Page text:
When Karl Benson announced in August that he would step down June 30 as the Sun Belt Conference commissioner, the news release touted that he had increased revenue distribution to member schools by 2,000 percent.
It’s a pretty startling number, until you realize the conference is providing each of its nine schools with about $1 million through TV rights and other sources.
That’s the same amount of money a Power Five conference school would pay UNLV for a one-and-done football trip.
The poorest of the Power Five leagues is the Atlantic Coast Conference, but that’s like being down on your luck in Bel Air. The ACC distributes $26.6 million to each school, and the highest-paying conference is the Southeastern Conference at $40.9 million, according to USA Today.
As part of a five-part series examining UNLV athletics, the Review-Journal looked at the Rebels’ revenue stream, which shows the increasing chasm between the Power Five conferences and the Group of Five conferences — the haves and the have-nots in NCAA Division I college sports.
UNLV’s conference, the Mountain West, pays out about $3 million to each school.
“The money is just insane,” Long Beach State athletic director Andy Fee said. “I forget which athletic director was talking about football and how they have a quality control (coach). I mean, they’re just making up stuff. They’re paying him $150,000 a year, and they’re paying that in the SEC and places where it doesn’t cost a lot to live.
“So how do you compete with that? The Pac-12 schools have a tough time doing it, and we’re not even at that level. So where are we?”
How the separation began
The separation of powers began subtly about 25 years ago as a way to declare a true national football champion, rather than having the polls decide the winner. Or winners, in some cases, with the media poll choosing one team and the coaches’ poll another. Conference bowl tie-ins often meant the top-ranked teams didn’t play each other in the postseason.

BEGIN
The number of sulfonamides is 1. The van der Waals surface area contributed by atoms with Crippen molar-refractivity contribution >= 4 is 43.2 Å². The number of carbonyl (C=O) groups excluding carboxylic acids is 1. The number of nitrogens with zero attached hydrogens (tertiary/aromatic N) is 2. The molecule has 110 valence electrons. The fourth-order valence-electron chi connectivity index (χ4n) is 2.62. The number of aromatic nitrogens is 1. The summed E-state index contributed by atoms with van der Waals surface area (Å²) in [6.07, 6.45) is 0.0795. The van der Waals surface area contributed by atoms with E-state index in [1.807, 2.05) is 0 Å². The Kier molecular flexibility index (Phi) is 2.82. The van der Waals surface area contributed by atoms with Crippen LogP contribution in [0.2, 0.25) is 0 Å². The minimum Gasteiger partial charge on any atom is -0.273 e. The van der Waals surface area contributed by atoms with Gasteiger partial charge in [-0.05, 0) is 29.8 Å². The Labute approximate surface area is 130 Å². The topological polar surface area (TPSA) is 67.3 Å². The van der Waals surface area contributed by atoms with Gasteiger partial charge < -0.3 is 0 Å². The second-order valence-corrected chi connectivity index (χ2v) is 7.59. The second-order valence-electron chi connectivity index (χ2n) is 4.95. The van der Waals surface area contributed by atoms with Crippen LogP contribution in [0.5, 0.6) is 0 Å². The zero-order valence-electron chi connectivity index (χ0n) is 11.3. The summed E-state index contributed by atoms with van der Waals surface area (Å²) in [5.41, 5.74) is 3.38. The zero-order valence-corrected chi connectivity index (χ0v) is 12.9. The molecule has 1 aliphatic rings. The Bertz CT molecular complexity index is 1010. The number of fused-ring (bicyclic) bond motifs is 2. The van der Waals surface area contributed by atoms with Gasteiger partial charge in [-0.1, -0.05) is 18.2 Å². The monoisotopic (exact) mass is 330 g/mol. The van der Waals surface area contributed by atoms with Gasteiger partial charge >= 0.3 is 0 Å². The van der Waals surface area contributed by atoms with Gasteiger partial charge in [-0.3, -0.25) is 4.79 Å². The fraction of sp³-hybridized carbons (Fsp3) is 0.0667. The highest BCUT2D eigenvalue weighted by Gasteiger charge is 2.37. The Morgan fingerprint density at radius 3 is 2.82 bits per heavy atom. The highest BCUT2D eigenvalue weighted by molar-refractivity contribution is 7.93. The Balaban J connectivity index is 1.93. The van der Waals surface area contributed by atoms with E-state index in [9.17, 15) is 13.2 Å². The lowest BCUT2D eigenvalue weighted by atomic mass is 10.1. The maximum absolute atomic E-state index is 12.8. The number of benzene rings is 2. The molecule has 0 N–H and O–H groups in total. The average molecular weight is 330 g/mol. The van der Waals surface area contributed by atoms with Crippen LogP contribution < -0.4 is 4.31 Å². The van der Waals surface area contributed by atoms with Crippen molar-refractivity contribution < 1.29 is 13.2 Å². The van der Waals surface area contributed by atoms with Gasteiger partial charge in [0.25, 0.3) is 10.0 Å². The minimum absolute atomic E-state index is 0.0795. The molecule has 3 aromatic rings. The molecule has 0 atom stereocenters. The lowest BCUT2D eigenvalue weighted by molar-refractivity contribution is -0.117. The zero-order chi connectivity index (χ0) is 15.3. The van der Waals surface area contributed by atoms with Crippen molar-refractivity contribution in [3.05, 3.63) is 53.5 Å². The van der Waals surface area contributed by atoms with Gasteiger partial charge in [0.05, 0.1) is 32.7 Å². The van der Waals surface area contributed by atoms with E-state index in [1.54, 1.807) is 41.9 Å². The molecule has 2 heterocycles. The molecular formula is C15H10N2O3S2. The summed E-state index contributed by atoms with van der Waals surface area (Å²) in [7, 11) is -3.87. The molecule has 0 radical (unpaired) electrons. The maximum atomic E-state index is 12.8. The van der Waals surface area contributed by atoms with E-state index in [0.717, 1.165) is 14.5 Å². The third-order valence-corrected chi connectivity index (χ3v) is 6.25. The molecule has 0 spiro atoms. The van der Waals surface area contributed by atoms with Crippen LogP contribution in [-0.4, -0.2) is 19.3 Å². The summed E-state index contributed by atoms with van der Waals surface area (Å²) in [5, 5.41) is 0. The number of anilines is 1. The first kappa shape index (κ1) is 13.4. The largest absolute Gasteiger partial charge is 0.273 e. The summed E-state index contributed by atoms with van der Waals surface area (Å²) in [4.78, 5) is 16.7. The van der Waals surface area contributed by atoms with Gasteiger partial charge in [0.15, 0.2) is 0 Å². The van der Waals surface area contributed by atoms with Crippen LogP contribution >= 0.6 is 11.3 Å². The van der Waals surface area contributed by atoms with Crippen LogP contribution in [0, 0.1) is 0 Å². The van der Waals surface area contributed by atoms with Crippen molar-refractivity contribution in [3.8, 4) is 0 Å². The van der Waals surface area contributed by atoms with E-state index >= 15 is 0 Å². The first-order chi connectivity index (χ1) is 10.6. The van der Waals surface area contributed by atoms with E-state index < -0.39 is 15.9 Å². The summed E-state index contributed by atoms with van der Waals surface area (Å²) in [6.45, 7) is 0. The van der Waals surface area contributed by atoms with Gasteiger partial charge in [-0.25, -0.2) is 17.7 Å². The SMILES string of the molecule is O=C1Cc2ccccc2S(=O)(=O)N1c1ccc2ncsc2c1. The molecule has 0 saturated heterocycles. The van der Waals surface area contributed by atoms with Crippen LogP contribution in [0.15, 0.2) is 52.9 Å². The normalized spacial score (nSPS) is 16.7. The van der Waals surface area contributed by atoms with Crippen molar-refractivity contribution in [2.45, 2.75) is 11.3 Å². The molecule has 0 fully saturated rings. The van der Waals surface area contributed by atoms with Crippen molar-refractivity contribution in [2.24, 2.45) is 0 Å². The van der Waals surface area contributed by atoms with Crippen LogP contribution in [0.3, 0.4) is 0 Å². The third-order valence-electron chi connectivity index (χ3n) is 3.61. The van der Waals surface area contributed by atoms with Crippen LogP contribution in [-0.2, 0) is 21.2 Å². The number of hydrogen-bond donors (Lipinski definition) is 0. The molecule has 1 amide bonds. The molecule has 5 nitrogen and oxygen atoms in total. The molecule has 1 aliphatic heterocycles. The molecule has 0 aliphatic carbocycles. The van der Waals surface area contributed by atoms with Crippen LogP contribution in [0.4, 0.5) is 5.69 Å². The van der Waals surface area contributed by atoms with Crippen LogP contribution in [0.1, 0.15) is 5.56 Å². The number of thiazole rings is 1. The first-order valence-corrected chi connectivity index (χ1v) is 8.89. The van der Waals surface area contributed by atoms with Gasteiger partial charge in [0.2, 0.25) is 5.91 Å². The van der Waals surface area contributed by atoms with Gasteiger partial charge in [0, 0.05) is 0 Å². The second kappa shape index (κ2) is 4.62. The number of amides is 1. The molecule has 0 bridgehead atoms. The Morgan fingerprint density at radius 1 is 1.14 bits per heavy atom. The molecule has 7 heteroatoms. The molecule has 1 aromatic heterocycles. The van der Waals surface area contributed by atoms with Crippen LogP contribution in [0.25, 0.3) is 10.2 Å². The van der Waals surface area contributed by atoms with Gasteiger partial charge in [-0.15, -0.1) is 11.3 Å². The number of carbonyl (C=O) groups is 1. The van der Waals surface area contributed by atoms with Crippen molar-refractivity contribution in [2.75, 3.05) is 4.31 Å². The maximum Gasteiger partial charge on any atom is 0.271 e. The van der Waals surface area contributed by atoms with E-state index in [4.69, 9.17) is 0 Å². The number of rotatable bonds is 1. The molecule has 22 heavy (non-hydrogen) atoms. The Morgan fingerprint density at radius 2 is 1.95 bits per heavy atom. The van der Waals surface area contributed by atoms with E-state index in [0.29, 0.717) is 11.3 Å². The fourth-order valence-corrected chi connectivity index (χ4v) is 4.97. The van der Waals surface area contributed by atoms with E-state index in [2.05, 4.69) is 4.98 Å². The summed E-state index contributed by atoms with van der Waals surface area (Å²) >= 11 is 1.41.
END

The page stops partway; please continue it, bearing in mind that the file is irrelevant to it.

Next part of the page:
Superconferences didn’t exist at the time, though some still stood above the rest, including the SEC, the Big 8 and the Southwest Conference. Some national powers, such as Penn State, even played an independent schedule.
That began to change when the Bowl Coalition was formed in 1992 to increase the chances the top two teams would play each other in the postseason. The Bowl Alliance replaced the Bowl Coalition three years later, with some tweaks to the system, but the aim of pairing the top two teams remained the same.
That gave way to the Bowl Championship Series in 1998.
“We just wanted to give ourselves the best chance to get the top two teams in the country playing for the national championship while also enhancing the interest in the regular season,” said Roy Kramer, the former SEC commissioner who was most responsible for creating the BCS. “The NFL had really taken off in terms of interest, and college football had taken a back seat. We needed to put together something at the end of the season that got us No. 1 against No. 2 as best as that could be determined.”
Finally, the College Football Playoff, a four-team tournament to name a champion, was formed in 2014.
As the postseason kept changing, so did the game’s structure as schools switched conferences in a national game of musical chairs. The Pac-10 became the Pac-12. The ACC, Big Ten and SEC grew to 14 schools each. The Big 12 shrank to 10 members.
Winding up without a seat meant getting stuck outside a power conference. Less power. Less media attention. Less fan interest. And a lot less money.
TV contracts furthered the gap between the Power Five conferences (ACC, Big 12, Big Ten, Pac-12 and SEC) and the Group of Five conferences (Mountain West, American Athletic, Conference USA, Mid-American and Sun Belt). When the big boys threatened to break off from the NCAA and form their own division, the other conferences had no choice four years ago but to cave and make concessions that allowed the top leagues to essentially make up their own rules.